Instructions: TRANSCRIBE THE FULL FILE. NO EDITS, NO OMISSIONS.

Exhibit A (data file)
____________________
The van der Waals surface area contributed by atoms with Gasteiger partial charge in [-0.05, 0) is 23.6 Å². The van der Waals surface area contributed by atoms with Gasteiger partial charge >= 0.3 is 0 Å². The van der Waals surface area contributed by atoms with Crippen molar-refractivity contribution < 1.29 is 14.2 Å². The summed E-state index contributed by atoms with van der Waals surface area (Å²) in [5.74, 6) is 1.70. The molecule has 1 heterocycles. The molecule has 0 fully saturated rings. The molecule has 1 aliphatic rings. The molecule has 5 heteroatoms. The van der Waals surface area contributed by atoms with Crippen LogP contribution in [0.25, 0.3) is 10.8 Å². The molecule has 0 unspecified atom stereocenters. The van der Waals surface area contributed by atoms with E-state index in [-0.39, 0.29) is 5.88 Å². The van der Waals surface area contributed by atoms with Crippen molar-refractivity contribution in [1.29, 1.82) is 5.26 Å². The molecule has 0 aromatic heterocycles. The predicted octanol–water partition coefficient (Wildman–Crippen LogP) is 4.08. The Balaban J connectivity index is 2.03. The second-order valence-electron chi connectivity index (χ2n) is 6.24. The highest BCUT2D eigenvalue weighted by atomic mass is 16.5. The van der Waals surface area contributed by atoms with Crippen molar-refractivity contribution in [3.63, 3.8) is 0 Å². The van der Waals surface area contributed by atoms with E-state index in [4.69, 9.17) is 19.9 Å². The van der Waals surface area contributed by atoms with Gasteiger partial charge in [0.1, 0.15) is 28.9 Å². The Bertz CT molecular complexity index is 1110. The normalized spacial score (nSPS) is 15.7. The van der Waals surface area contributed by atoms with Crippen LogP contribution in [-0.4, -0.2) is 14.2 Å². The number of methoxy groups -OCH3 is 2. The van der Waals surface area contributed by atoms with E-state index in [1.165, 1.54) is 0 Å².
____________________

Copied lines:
The van der Waals surface area contributed by atoms with Gasteiger partial charge in [-0.05, 0) is 23.6 Å². The van der Waals surface area contributed by atoms with Gasteiger partial charge >= 0.3 is 0 Å². The van der Waals surface area contributed by atoms with Crippen molar-refractivity contribution < 1.29 is 14.2 Å². The summed E-state index contributed by atoms with van der Waals surface area (Å²) in [5.74, 6) is 1.70. The molecule has 1 heterocycles. The molecule has 0 fully saturated rings. The molecule has 1 aliphatic rings. The molecule has 5 heteroatoms. The van der Waals surface area contributed by atoms with Crippen LogP contribution in [0.25, 0.3) is 10.8 Å². The molecule has 0 unspecified atom stereocenters. The van der Waals surface area contributed by atoms with E-state index in [-0.39, 0.29) is 5.88 Å². The van der Waals surface area contributed by atoms with Crippen molar-refractivity contribution in [1.29, 1.82) is 5.26 Å². The molecule has 0 aromatic heterocycles. The predicted octanol–water partition coefficient (Wildman–Crippen LogP) is 4.08. The Balaban J connectivity index is 2.03. The second-order valence-electron chi connectivity index (χ2n) is 6.24. The highest BCUT2D eigenvalue weighted by atomic mass is 16.5. The van der Waals surface area contributed by atoms with Crippen molar-refractivity contribution in [3.63, 3.8) is 0 Å². The van der Waals surface area contributed by atoms with E-state index in [4.69, 9.17) is 19.9 Å². The van der Waals surface area contributed by atoms with Gasteiger partial charge in [0.1, 0.15) is 28.9 Å². The Bertz CT molecular complexity index is 1110. The normalized spacial score (nSPS) is 15.7. The van der Waals surface area contributed by atoms with Crippen LogP contribution in [-0.4, -0.2) is 14.2 Å². The number of methoxy groups -OCH3 is 2. The van der Waals surface area contributed by atoms with E-state index in [1.165, 1.54) is 0 Å².